Cyclops are one of the scariest creature ever mentioned in Greek mythology. Unfortunately, in real life, this is a deformity called Cyclopia. It is one of the rarest forms of birth defects wherein a baby is born with one or conjoined eyes on the mid-forehead and sometimes the nose and mouth are often not working or worst none.

Sadly, because of these missing parts, babies born with cyclopia can’t breathe outside the womb. What’s more heartbreaking is, there’s nothing you can do, but watch them die unless they’re stillborn upon delivery.

On July 26, 2012, Sean McCaffery, a Peace Corps volunteer in Cameroon posted photos of a cycloptic baby born in Cameroon on his personal blog.
Photo: pcafricanadventure.blogspot.jp

The image went viral among social media sites around the world.

According to him, he was visiting a local hospital when a nurse called him and saw a towel wrapped into something in a pan. Sean presumed it was a newborn baby.
Photo: pcafricanadventure.blogspot.jp
Sean was right, however, when the nurse pulled off the towel, he said, “it was as if the entire reality of Africa came crashing down upon my shoulders.”
Photo: pcafricanadventure.blogspot.jp

“The baby had no mouth, no nose, and one severely deformed eye with two pupils. The nurse continued to pull away the towel, and at first, I was relieved. The torso, arms, and little hands seemed completely normal. But the nurse continued, and then pointed to the genital area of the baby, where I saw the child had both sets of genitalia and, according to the nurse, no anus,” he said.

Sean was stunned when suddenly the baby moved, it was still alive and it began to twitch its arms and kicked its legs. Unfortunately, because the baby doesn’t have a nose and mouth to breathe, all they could do is stood there, watch and wait for the baby to suffocate and succumb.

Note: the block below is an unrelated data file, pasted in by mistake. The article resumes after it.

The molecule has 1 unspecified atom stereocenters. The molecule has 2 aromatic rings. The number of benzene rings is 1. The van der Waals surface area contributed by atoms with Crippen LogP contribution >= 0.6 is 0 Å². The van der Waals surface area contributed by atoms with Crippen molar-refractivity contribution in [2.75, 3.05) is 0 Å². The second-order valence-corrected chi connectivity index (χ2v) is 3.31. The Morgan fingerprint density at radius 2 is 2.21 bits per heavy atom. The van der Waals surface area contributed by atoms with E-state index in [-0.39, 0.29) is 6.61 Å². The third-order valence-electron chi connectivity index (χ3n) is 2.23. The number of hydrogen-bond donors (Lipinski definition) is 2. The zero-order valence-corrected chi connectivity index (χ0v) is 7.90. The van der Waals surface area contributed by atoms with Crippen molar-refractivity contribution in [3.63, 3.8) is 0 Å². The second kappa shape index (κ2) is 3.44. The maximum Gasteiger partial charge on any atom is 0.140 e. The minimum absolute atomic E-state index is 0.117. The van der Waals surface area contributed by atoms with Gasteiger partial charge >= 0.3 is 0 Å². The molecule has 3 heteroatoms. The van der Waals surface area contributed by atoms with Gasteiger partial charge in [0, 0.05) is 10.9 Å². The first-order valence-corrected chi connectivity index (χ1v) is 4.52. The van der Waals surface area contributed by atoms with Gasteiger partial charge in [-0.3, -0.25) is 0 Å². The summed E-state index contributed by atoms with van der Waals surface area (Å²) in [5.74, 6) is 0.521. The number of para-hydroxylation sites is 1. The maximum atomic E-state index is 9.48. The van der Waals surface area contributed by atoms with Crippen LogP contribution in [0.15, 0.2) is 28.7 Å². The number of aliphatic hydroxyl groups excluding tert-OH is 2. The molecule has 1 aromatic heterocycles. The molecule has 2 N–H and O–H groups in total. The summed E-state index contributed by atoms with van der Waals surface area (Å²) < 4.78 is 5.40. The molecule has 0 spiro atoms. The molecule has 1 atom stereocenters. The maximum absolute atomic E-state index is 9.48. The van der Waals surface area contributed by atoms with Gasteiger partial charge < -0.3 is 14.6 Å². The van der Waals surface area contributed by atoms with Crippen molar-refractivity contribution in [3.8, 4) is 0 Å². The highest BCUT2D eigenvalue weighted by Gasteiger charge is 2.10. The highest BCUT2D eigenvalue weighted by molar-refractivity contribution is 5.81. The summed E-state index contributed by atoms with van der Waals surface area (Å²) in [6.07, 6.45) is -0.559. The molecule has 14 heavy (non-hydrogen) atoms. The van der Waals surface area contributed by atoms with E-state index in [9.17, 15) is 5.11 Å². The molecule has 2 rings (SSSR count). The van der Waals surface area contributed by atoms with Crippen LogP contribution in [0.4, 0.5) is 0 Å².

Photo: pcafricanadventure.blogspot.jp

Sean asked about the mother, who is fine and lives far away from the hospital and there’s a huge possibility that she ingested some kind of toxic plant or chemical unknowingly.He felt like being hit by a sledgehammer and sensed the deepest pain of a mother after seeing the child. He said:

He felt like being hit by a sledgehammer and sensed the deepest pain of a mother after seeing the child.

He said: “The mother carried and expected and hoped, for this child for nine months. Nine months. American’s can’t wait nine months for anything. We can’t even wait a few months to see the baby when it’s still in the womb. We criticize Africans for having no sense of delayed gratification, but we are absolutely the biggest hypocrites when we do that. Yet, our desire to see the baby isn’t all that selfish. If the equipment, such as a sonogram, had been available in the hospital, it is likely that the child’s deformities would have been seen early on, and that the mother never would have had to carry it to term. She and her family would have been spared the tremendous emotional shock, disappointment, and shame.”

Surprisingly, before Sean wrote his experience with the cyclops baby, in 2006, a cyclopic baby was born in India and managed to survive for one month. In 2011, another deformed baby was also born in India, but in spite of having a mouth to breathe, it only last for one day.

Surprisingly, before Sean wrote his experience with the cyclops baby, in 2006, a cyclopic baby was born in India and managed to survive for one month. In 2011, another deformed baby was also born in India, but in spite of having a mouth to breathe, it only last for one day.

H/T: rocketnews24